The fake experts spreading rumors in Bangladesh.These opinions are regularly written by so-called experts affiliated with various prestigious universities, according to an AFP investigation. Others circulate fake comments in the name of genuine analysts, using other people’s photos
Fake information spreads before the Bangladesh elections. Munir Uz Zaman/AFP via Deutsche Welle
An investigation by AFP found that many of these authors used false identities, pictures, and names, praising the Bangladesh government’s policies
These texts are being used to spread rumors in favor of Sheikh Hasina’s government ahead of the January elections. China’s state news agency Xinhua and Washington-based Foreign Policy magazine’s South Asia Brief have published these articles.
These opinions are regularly written by so-called experts affiliated with various prestigious universities, according to an AFP investigation. Others circulate fake comments in the name of genuine analysts using other people’s photos
In September last year, Bangladesh’s foreign ministry announced a search for ‘good columnists’ to counter negative anti-government ‘propaganda’. According to AFP, Abdul Momen does not have time to comment
According to an AFP investigation, 700 articles were published last year in 60 domestic and foreign publications. There is strong support for Beijing and strong criticism of Washington in these writings that have never been published before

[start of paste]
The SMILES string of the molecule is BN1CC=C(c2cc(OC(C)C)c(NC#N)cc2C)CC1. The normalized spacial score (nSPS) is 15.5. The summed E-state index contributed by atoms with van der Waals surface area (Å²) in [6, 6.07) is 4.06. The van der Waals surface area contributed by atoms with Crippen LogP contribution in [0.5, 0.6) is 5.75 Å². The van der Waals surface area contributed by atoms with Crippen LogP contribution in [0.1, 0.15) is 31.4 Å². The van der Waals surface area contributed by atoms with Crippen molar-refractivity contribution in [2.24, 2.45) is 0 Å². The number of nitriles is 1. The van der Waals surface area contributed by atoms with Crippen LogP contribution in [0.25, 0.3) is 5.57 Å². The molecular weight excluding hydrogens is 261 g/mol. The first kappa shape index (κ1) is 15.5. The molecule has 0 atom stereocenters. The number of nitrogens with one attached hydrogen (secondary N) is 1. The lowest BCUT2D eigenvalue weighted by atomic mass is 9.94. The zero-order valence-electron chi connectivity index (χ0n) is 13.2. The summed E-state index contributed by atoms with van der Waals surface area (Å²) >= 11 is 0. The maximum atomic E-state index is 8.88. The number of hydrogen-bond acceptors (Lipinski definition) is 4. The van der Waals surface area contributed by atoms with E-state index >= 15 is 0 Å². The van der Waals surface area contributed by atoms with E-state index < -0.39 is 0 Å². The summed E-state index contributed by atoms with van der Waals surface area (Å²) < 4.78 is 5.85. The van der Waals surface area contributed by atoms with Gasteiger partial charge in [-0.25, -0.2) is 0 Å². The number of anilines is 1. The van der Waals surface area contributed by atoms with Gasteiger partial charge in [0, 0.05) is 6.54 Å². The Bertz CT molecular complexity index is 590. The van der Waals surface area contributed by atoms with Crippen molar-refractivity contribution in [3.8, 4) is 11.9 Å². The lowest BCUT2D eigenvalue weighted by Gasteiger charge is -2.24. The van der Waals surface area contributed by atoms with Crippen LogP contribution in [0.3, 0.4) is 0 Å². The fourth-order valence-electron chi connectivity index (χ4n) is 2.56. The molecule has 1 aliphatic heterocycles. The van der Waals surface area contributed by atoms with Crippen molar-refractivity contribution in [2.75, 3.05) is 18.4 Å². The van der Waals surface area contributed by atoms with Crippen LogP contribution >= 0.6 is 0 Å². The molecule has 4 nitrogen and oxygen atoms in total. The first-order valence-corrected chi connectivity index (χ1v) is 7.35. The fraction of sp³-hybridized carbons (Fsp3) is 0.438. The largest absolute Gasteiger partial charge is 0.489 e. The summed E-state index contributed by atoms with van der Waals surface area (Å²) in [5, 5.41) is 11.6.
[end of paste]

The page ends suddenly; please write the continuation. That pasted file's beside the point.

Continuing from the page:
Despite Beijing’s strong support for Hasina, the US pressures Bangladesh to hold free and fair elections
They are not on social media and have no papers published in academic journals under the 35 articles under which they were published
The universities where nine of them work confirmed to AFP they had never heard of the names discussed.
Among the images used by the eight columnists is one of an Indian fashion influencer
A prominent author is Doreen Chowdhury, who has written 60 articles on behalf of the Hasina government praising Chinese ties with Bangladesh and criticizing gun violence.
In the Netherlands, where he is doing research, the university authorities have not found any information about Chowdhury.
However, AFP received a reply from an e-mail bearing his name saying he had used a ‘pseudonym for security reasons’. There is no information about his real identity in the e-mail, and it is unclear why he used a fake picture
AFP could not confirm several other names. It also found examples of false statements attributed to real experts.
These articles were published in good faith by some journals based on the academic credentials of the authors and other published work. Mubin S Khan, features editor of The Business Standard, trusted their credentials.
Several such opinionated articles, most of which were about Bangladesh’s relations with India, China and the United States, were sent to Nurul Kabir, editor of the New Age, another Dhaka daily. But at some point he stopped publishing them due to doubts.